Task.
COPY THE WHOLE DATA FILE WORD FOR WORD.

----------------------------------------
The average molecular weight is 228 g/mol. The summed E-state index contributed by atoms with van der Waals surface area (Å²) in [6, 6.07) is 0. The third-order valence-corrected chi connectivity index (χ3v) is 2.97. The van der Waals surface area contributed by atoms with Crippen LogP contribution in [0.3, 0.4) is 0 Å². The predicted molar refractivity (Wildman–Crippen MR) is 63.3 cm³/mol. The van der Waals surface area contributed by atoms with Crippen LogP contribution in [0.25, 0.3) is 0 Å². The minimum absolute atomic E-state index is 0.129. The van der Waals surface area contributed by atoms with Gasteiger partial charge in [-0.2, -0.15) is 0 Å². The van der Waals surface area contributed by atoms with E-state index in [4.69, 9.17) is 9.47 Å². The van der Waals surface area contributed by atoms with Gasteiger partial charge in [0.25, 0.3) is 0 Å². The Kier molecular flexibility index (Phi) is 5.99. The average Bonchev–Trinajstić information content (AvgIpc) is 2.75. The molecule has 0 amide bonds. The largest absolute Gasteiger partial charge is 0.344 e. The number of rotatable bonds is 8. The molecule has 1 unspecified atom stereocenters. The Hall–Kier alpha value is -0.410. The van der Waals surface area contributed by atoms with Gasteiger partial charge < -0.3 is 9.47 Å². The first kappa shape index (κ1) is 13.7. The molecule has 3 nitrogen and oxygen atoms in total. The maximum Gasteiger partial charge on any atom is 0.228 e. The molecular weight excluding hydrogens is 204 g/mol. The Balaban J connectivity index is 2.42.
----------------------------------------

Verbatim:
The average molecular weight is 228 g/mol. The summed E-state index contributed by atoms with van der Waals surface area (Å²) in [6, 6.07) is 0. The third-order valence-corrected chi connectivity index (χ3v) is 2.97. The van der Waals surface area contributed by atoms with Crippen LogP contribution in [0.3, 0.4) is 0 Å². The predicted molar refractivity (Wildman–Crippen MR) is 63.3 cm³/mol. The van der Waals surface area contributed by atoms with Crippen LogP contribution in [0.25, 0.3) is 0 Å². The minimum absolute atomic E-state index is 0.129. The van der Waals surface area contributed by atoms with Gasteiger partial charge in [-0.2, -0.15) is 0 Å². The van der Waals surface area contributed by atoms with E-state index in [4.69, 9.17) is 9.47 Å². The van der Waals surface area contributed by atoms with Gasteiger partial charge in [0.25, 0.3) is 0 Å². The Kier molecular flexibility index (Phi) is 5.99. The average Bonchev–Trinajstić information content (AvgIpc) is 2.75. The molecule has 0 amide bonds. The largest absolute Gasteiger partial charge is 0.344 e. The number of rotatable bonds is 8. The molecule has 1 unspecified atom stereocenters. The Hall–Kier alpha value is -0.410. The van der Waals surface area contributed by atoms with Gasteiger partial charge < -0.3 is 9.47 Å². The first kappa shape index (κ1) is 13.7. The molecule has 3 nitrogen and oxygen atoms in total. The maximum Gasteiger partial charge on any atom is 0.228 e. The molecular weight excluding hydrogens is 204 g/mol. The Balaban J connectivity index is 2.42.